The two specific filters Polar Pro sent us were the ND100k which is a 15 stop neutral density filter and the ND1000PL which is a 10 stop neural density filter with a polarizer attached to it. Since I wanted to see what an extremely long shutter could do in this busy scene, and there was very few reflections to polarize, I decided to use only the ND100K filter. Before attaching this crazy 15 stop filter to my camera, I wanted to see what the longest shutter I could achieve with just the camera itself. Since the Nikon D850 has an extended ISO of 32, I was able to squeeze a few extra stops out of this camera than other camera's that only go down to ISO 100. Next I set my Tamron 24 - 70 2.8 lens down to its smallest aperture which is f/22. With these two settings, the longest shutter speed I could get while maintaining a fairly balanced exposure was about 1/8th of a second. As you can see in the before and after images below, there was no way 1/8th of a second was going to be enough to remove all the people and cars from my scene.
All of the photographs I wound up taking with the 15 stop filter were around 4pm. I thought this would be bright enough to give me a long shutter speed but I didn't anticipate the shutter speed to be around 8 minutes at f/8 and ISO 32. If you want to achieve this same effect later in the day, you might want to use a less dense filter leading up to the golden hour, and then around sunset and the blue hour you can probably get away with achieving long enough shutter speeds with your camera alone. All that being said, had the light in this scene been harsher without the partial cloudy skies, I think my exposure could have been in the 2 to 4 minute range. Of course without any clouds, my skies would have been extremely blue and quite boring. It's also interesting to scroll back and forth between the two images above to see how little color cast was introduced by adding the ND100k filter. We did a big neutral density filter shoot out a while back and from the looks of this test, the Polar Pro filters would have stacked up quite well against the other filters in that video.
As you can see in the after image above, having a shutter speed of 8 minutes wasn't quite long enough to completely blur out the cars stopping at the intersection. To try to blur out even more of the traffic, I decided to stop down to f/16 and increase my shutter to 14 minutes. The resulting photograph gave me the results I was looking for although it still isn't absolutely perfect. There is a sense of contentment getting a photograph like this all in camera without having to blend multiple frames or trying to clone out dozens of distracting cars and people. To give the final image an interesting effect, I wound up adding a black and white film effect to the 14 minute exposure with one of my favorite Photoshop plugins: Alien Skin Exposure X3.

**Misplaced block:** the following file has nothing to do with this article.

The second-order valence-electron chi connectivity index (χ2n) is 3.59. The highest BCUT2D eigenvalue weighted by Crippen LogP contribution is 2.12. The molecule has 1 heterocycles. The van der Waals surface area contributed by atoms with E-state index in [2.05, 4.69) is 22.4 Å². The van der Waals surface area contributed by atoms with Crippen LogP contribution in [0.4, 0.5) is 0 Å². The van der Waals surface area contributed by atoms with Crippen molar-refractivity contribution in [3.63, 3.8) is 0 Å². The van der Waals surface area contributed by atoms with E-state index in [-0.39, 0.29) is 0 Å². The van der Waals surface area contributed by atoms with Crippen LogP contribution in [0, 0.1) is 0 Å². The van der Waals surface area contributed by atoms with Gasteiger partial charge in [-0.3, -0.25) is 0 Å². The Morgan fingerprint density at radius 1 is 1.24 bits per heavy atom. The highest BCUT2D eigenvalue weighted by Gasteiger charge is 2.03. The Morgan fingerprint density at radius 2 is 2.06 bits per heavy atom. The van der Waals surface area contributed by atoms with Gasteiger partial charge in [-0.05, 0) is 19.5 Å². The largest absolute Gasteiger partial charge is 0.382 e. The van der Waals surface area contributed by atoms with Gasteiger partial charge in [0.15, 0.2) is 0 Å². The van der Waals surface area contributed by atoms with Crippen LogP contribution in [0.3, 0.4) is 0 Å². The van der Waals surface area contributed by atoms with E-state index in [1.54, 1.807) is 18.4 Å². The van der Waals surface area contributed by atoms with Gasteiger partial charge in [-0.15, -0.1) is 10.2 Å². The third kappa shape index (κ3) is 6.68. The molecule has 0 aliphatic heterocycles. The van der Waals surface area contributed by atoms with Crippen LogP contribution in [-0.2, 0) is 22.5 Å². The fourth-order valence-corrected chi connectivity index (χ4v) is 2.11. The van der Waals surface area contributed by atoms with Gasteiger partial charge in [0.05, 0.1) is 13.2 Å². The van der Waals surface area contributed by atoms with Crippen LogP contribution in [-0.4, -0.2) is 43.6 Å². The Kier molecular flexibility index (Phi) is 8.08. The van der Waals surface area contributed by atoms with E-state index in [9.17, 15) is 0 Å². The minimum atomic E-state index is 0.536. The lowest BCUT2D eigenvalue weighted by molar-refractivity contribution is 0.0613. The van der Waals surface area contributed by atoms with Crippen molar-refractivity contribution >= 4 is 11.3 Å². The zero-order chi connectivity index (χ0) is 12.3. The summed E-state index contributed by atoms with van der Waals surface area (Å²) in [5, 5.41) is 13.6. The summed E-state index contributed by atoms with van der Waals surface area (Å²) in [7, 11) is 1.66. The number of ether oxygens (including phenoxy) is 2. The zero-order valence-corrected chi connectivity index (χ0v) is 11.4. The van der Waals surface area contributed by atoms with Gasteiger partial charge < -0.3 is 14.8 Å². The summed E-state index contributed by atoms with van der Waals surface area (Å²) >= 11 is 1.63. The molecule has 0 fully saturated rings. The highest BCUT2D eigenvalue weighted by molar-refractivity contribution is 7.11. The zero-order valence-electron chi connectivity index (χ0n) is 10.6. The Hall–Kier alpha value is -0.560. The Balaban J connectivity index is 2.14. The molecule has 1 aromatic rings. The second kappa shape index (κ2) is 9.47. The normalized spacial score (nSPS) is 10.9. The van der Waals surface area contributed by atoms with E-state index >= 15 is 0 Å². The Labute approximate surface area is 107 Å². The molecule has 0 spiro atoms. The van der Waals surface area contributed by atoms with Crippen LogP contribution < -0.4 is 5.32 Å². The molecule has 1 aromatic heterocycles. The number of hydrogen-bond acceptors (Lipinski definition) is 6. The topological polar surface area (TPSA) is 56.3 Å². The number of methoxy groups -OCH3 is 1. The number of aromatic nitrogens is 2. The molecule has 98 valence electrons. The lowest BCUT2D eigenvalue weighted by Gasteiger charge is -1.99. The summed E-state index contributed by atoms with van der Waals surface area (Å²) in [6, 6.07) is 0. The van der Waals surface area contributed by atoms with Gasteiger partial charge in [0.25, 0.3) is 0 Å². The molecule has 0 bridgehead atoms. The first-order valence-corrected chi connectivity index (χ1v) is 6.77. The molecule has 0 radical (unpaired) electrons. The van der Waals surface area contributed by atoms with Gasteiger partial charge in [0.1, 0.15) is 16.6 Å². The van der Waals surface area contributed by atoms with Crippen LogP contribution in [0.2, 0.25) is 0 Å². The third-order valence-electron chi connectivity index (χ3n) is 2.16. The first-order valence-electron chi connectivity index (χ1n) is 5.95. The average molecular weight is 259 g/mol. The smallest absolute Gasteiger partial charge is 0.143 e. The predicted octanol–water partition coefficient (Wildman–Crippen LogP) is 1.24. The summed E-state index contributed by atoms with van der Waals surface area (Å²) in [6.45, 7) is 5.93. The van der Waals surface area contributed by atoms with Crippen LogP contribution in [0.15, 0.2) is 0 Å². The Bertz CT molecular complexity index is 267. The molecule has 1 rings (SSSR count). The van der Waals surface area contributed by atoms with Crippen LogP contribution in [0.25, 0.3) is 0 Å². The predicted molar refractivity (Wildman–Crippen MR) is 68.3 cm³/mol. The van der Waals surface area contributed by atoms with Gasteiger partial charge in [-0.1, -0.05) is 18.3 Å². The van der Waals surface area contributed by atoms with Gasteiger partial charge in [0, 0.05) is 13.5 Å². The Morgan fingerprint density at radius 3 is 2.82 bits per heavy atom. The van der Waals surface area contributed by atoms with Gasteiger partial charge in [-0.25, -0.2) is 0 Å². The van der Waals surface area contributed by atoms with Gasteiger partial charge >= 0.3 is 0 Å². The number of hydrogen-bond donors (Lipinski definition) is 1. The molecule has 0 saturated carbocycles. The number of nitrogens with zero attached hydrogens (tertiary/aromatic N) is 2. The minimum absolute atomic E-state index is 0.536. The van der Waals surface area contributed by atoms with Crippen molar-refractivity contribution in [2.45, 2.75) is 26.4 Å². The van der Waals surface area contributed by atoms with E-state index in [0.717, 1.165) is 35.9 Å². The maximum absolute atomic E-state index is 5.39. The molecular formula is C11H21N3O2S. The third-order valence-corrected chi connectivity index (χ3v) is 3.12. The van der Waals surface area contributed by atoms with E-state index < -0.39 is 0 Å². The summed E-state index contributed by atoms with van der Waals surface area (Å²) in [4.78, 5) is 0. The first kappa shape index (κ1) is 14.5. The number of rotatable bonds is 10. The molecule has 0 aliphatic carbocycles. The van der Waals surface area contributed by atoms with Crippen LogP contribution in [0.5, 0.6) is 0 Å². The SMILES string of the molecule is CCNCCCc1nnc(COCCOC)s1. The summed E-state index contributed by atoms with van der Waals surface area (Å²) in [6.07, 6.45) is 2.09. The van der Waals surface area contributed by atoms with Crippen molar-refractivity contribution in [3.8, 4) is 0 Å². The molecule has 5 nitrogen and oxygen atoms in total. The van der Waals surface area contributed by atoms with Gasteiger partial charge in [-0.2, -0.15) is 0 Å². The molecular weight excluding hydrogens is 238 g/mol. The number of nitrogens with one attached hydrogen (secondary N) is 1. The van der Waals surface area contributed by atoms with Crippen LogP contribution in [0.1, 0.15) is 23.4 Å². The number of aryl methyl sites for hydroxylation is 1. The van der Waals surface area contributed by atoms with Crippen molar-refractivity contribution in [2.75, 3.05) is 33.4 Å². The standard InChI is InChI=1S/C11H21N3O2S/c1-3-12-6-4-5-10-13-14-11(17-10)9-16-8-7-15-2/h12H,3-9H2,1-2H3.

All in all, I think a 15 stop neutral density filter is something every landscape photographer should own. Slowing your shutter down to 4 minutes or even 16 minutes is simply not possible without one, and it's a pretty pretty cool trick to have up your sleeve when the situation calls for something a bit different. It's also pretty cool waiting a significant amount of time and then getting that pleasant surprise after the exposure is complete. It kind of reminds me of developing film and finally seeing how everything turned out. As I mentioned in the video, I plan on exploring time-lapse photography with extended shutters to see what sort of effects you can get with moving photos so stay tuned for that. Feel free to post your own super long exposure photos in the comments below as I'd love to see what is possible from those who do this more often than me.